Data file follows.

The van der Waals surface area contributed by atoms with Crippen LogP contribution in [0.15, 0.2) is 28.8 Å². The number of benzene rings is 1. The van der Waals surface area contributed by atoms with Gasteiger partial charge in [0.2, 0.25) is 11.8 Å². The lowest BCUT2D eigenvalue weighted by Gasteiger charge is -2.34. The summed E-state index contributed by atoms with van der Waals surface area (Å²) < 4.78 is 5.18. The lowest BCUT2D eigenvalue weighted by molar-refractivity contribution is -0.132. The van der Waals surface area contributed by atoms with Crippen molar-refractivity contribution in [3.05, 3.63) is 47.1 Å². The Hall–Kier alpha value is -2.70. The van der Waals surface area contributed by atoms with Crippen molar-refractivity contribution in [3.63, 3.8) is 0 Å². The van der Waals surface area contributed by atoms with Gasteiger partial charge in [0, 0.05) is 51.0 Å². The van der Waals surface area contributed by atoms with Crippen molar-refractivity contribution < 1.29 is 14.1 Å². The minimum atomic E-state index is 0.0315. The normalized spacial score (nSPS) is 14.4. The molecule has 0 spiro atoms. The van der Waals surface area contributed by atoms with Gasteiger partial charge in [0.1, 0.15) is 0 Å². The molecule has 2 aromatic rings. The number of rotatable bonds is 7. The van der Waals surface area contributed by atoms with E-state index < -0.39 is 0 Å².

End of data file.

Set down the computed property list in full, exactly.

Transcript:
The van der Waals surface area contributed by atoms with Crippen LogP contribution in [0.15, 0.2) is 28.8 Å². The number of benzene rings is 1. The van der Waals surface area contributed by atoms with Gasteiger partial charge in [0.2, 0.25) is 11.8 Å². The lowest BCUT2D eigenvalue weighted by Gasteiger charge is -2.34. The summed E-state index contributed by atoms with van der Waals surface area (Å²) < 4.78 is 5.18. The lowest BCUT2D eigenvalue weighted by molar-refractivity contribution is -0.132. The van der Waals surface area contributed by atoms with Crippen molar-refractivity contribution in [3.05, 3.63) is 47.1 Å². The Hall–Kier alpha value is -2.70. The van der Waals surface area contributed by atoms with Crippen molar-refractivity contribution in [3.63, 3.8) is 0 Å². The van der Waals surface area contributed by atoms with Gasteiger partial charge in [0, 0.05) is 51.0 Å². The van der Waals surface area contributed by atoms with Crippen molar-refractivity contribution < 1.29 is 14.1 Å². The minimum atomic E-state index is 0.0315. The normalized spacial score (nSPS) is 14.4. The molecule has 0 spiro atoms. The van der Waals surface area contributed by atoms with Gasteiger partial charge in [0.1, 0.15) is 0 Å². The molecule has 2 aromatic rings. The number of rotatable bonds is 7. The van der Waals surface area contributed by atoms with E-state index < -0.39 is 0 Å².